Lake Powell Review
At 185 mi long and with 2,000 mi of shoreline—longer than America's Pacific coast—Lake Powell is the heart of the huge 1,255,400-acre Glen Canyon National Recreation Area. Created by the barrier of Glen Canyon Dam—a 710-foot wall of concrete in the Colorado River—Lake Powell took 17 years to fill. The second-largest man-made lake in the nation, Lake Powell extends through terrain so rugged it was the last major area of the United States to be mapped. Red cliffs ring the lake and twist off into 96 major canyons and countless inlets (most accessible only by boat) with huge, red-sandstone buttes randomly jutting from the sapphire waters. You could spend 30 years exploring the lake and still not experience everything there is to see. The Sierra Club has started a movement to drain the lake to restore water-filled Glen Canyon, which some believe was more spectacular than the Grand Canyon, but the lake is likely to be around for years to come, regardless of the final outcome of this plan.
The most popular thing to do at Lake Powell is renting a houseboat and chugging leisurely across the lake, exploring coves and inlets. You'll have plenty of company, however, since thousands of people visit the lake during spring, summer, and fall. Fast motorboats, Jet Skis, and sailboats all share the lake. It's a popular spot for bass fishing, but you'll need a Utah fishing license from one of the marinas. Remember also that the lake extends into Arizona, and if your voyage takes you across the state line, you'll need a fishing license that covers the southern end of the lake. Unless you love crowds and parties, it's best to avoid visiting during Memorial Day or Labor Day weekends. Because of drought conditions in the West, the level of water in Lake Powell has dropped significantly. leading to the closure of boat ramps and marinas. It is important to check with the National Park Service for current water levels, closures, and other weather-related conditions.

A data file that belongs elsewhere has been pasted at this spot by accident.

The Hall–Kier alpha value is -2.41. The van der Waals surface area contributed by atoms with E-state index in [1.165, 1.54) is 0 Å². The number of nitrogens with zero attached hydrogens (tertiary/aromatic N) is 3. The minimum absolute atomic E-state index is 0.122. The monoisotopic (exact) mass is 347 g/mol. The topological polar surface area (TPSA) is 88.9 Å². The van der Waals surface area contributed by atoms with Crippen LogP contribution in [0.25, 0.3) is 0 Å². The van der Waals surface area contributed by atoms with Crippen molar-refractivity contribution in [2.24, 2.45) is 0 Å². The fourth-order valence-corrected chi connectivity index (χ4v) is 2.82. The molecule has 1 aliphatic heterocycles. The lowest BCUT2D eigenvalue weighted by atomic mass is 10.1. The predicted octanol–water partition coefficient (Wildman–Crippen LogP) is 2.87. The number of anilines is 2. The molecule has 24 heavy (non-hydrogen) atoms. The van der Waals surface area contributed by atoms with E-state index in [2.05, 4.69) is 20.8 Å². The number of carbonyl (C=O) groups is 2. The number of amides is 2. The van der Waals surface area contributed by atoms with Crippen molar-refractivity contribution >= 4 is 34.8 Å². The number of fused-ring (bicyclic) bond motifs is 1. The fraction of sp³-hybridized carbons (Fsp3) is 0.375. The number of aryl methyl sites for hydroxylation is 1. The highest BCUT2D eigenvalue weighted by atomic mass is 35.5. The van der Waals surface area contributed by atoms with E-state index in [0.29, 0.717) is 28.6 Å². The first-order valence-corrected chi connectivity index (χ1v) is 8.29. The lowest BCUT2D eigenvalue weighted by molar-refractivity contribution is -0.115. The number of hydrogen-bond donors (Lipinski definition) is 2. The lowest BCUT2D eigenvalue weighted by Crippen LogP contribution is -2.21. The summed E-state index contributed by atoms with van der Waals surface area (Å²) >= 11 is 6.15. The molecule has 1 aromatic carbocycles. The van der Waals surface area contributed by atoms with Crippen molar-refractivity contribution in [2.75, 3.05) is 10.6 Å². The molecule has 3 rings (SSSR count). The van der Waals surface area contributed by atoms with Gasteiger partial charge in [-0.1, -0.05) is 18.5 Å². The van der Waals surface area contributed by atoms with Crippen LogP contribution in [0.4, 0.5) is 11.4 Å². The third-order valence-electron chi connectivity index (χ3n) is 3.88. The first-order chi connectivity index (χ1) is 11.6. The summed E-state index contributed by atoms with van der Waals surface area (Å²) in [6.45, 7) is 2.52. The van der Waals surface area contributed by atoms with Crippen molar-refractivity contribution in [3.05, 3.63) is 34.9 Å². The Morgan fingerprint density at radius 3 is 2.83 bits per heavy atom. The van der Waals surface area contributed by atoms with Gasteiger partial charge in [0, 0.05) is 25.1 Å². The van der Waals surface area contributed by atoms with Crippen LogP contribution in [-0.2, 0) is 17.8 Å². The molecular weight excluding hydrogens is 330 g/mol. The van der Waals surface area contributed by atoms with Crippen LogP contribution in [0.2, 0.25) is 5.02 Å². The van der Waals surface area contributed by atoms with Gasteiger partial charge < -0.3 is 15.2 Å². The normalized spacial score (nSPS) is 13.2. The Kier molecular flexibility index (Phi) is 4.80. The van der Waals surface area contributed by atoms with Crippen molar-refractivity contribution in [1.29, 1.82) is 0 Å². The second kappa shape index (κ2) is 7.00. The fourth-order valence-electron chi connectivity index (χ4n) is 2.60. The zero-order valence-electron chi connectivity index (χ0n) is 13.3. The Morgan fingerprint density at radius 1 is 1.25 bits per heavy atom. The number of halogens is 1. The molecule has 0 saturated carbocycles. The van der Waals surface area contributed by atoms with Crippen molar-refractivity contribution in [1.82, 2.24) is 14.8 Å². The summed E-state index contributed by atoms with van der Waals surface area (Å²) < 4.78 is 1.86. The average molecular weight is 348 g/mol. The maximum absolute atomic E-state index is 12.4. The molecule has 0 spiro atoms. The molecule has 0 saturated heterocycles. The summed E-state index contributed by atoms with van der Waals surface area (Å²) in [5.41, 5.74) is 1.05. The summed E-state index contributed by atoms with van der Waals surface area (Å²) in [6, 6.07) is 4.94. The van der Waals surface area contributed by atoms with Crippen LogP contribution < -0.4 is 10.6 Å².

Guided day tours are available for those who don't want to rent a boat. A popular full-day or half-day excursion sets out from the Bullfrog and Hall's Crossing marinas to Rainbow Bridge National Monument, the largest natural bridge in the world, and this 290-foot-high, 275-foot-wide span is a breathtaking sight. The main National Park Service visitor center is at Bullfrog Marina; there's a gas station, campground, general store, and boat docks at the marina.
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